"ricky's babysitter" wrote in message


egroups.com...


On May 28, 11:17 am, Goo wrote:
Dean Wormer wrote:
Hello Rudy,


Thanks for posting this. It's too long, of course, but that's
par
for
the course in these internet groups, isn't it.


Your main argument is actually quite elegant, and could be
expressed
in almost mathematical terms. Alas, it was not. Instead, you
have
let your fingers do your shouting, and you have succumbed to
several
nasty habits of the truly indignant, such as capitalizing
things
that
read quite well without the inverted commas - including, as
just
one
but probably the silliest example, the word "food" itself in
the
last
paragraph.


Rudy, you are the sort of opponent that some of us on the other
side
(!) treasu intelligent, articulate, logical, etc.; and I for
one
look forward to seeing your argument expressed in plain
English.


Yours,


D.W.


Thanks for the constructive criticism regarding style.
It's a pity you couldn't address the substance.


That's because there wasn't any.


According to Dean there was, in fact he called the arguments
"elegant",
he
just had no meaningful response, like you.


"Elegant" but without SUBSTANCE you clueless ninny.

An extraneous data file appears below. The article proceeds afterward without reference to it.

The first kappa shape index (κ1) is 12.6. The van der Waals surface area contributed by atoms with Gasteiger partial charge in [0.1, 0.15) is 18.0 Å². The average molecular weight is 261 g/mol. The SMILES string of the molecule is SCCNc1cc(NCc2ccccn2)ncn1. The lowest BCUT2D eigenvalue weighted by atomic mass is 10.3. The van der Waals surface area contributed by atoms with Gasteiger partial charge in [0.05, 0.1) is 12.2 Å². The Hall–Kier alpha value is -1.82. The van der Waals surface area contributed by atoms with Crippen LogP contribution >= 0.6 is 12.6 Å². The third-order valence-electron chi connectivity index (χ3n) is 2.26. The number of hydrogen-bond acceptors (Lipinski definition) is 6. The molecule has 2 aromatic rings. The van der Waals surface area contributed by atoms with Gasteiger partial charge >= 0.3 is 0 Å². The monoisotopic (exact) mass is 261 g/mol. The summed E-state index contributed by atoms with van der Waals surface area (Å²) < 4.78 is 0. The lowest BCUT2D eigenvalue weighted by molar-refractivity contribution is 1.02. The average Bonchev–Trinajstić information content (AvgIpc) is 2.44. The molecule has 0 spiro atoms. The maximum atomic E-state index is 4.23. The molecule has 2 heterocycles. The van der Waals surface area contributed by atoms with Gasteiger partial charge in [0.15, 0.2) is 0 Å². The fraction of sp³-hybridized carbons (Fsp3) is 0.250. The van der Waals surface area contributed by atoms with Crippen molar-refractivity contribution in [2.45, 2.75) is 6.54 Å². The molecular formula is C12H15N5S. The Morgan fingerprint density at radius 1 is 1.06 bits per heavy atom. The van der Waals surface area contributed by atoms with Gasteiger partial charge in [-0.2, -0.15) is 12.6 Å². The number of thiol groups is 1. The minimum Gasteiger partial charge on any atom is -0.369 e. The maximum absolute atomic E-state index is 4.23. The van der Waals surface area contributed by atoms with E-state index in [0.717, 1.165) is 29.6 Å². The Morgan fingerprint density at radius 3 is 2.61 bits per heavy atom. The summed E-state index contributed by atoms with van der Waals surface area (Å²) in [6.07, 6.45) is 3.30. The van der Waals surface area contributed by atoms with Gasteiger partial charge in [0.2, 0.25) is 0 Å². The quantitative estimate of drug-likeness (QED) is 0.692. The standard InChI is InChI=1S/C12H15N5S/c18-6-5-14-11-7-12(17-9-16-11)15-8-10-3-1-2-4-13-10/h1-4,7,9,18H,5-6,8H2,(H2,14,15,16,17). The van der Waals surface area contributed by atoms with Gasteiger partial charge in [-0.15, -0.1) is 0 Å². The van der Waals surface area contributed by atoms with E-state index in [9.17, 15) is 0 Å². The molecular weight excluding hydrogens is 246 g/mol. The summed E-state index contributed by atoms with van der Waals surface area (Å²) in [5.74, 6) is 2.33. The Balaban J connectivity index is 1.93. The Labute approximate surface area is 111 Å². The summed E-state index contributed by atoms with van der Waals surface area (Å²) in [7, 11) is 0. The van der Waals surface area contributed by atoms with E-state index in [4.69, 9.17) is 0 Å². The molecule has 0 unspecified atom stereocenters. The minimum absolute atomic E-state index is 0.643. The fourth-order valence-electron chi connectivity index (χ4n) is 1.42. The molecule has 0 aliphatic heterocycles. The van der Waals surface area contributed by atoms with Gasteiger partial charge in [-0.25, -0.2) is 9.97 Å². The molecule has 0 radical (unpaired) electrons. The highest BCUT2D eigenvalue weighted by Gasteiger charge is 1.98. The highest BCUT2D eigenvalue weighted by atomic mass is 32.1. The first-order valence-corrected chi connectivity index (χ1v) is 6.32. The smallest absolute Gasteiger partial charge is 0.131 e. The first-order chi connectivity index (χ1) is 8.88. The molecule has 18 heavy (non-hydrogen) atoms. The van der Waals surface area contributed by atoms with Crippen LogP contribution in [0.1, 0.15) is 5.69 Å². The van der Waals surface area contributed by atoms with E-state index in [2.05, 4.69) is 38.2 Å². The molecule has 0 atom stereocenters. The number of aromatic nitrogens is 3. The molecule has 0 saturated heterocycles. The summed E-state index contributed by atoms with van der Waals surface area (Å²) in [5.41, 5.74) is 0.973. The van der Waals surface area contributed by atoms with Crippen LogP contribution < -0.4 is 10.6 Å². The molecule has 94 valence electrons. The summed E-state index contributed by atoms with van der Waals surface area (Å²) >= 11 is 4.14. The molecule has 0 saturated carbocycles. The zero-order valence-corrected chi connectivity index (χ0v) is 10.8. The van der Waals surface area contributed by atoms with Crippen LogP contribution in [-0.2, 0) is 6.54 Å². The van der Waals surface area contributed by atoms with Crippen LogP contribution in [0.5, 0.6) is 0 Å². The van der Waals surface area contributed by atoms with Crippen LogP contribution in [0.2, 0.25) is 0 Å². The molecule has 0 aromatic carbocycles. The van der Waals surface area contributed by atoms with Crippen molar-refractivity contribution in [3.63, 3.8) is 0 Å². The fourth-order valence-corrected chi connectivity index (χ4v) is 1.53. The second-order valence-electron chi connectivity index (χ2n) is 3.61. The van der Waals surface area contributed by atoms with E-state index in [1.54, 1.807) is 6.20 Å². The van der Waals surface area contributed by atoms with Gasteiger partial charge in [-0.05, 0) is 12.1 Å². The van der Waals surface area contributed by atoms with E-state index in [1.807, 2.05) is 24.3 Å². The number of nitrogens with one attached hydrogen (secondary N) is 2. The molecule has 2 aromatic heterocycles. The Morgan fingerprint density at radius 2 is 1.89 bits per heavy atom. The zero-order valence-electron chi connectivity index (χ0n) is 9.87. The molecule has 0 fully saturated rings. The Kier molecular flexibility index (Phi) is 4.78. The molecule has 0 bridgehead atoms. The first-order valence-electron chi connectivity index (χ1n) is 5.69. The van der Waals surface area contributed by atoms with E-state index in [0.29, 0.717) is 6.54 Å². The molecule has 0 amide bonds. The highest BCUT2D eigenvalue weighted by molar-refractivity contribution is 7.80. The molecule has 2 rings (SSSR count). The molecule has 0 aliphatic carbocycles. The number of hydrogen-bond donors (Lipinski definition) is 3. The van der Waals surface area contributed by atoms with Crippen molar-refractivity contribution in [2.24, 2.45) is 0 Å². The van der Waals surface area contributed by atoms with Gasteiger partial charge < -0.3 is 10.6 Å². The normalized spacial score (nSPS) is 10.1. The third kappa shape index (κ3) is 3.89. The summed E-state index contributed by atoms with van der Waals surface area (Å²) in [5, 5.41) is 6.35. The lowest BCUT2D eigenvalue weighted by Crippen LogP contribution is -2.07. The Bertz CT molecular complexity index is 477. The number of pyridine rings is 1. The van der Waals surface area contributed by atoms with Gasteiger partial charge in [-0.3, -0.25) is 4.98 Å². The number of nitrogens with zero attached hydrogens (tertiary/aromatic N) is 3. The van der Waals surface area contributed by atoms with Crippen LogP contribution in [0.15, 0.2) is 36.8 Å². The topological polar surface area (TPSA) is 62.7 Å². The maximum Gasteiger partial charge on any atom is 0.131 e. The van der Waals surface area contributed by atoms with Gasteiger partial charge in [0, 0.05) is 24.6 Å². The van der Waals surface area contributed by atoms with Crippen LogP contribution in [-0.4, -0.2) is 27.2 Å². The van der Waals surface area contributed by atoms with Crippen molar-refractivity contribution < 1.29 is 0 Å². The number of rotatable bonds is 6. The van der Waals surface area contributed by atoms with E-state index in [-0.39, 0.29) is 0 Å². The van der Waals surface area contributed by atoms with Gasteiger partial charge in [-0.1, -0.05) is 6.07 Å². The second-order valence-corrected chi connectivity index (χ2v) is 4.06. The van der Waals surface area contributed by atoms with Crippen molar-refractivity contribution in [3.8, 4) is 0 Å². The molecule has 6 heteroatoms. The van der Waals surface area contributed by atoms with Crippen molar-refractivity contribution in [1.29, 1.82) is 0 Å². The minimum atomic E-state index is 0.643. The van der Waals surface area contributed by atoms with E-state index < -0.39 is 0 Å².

How exactly can an argument be elegant and not have substance?


By being written elegantly, but still being a load of shit.


Substance is the essence of argument,


Elegance would be more like the style used in presenting the
argument, or the bullshit, or whatever is being presented.


No, that's not what "an elegant argument" means.

only it's substance can have elegance.


Bullshit. People like the Goober have been trying to flower
up bullshit and pretend it's something more for a long time:


Then that would be bullshit, gilding the lily, not elegant argument.




You clearly are a ninny Dutch.

You don't know the difference between elegant and eloquent.


I do, but you don't, dummy. You had never heard the adjective elegant used
to describe an argument before, now you're befuddled. Here's a clue, it is
commonly used when referring to mathematical arguments that are very
succinct and pure in their application of logic, clear and irrefutable. It
never, ever applies to arguments that lack substance, that would
automatically disqualify them. An eloquent argument *might* lack substance,
but eloquent usually refers to the speaker, not the speech.

"Wisdom without eloquence has been of little help to the states,
but eloquence without wisdom has often been a great obstcle
and never an advantage." - Cicero


An elegant argument by definition displays both eloquence and wisdom,
along
with logic and reason.

The Logic of the Larder is missing these characteristics, except that it
contains one fundamental logical hook, it is not reasonable nor wise, and
decidely not elegant.




Common sense and inheirent rights need none of your much vaunted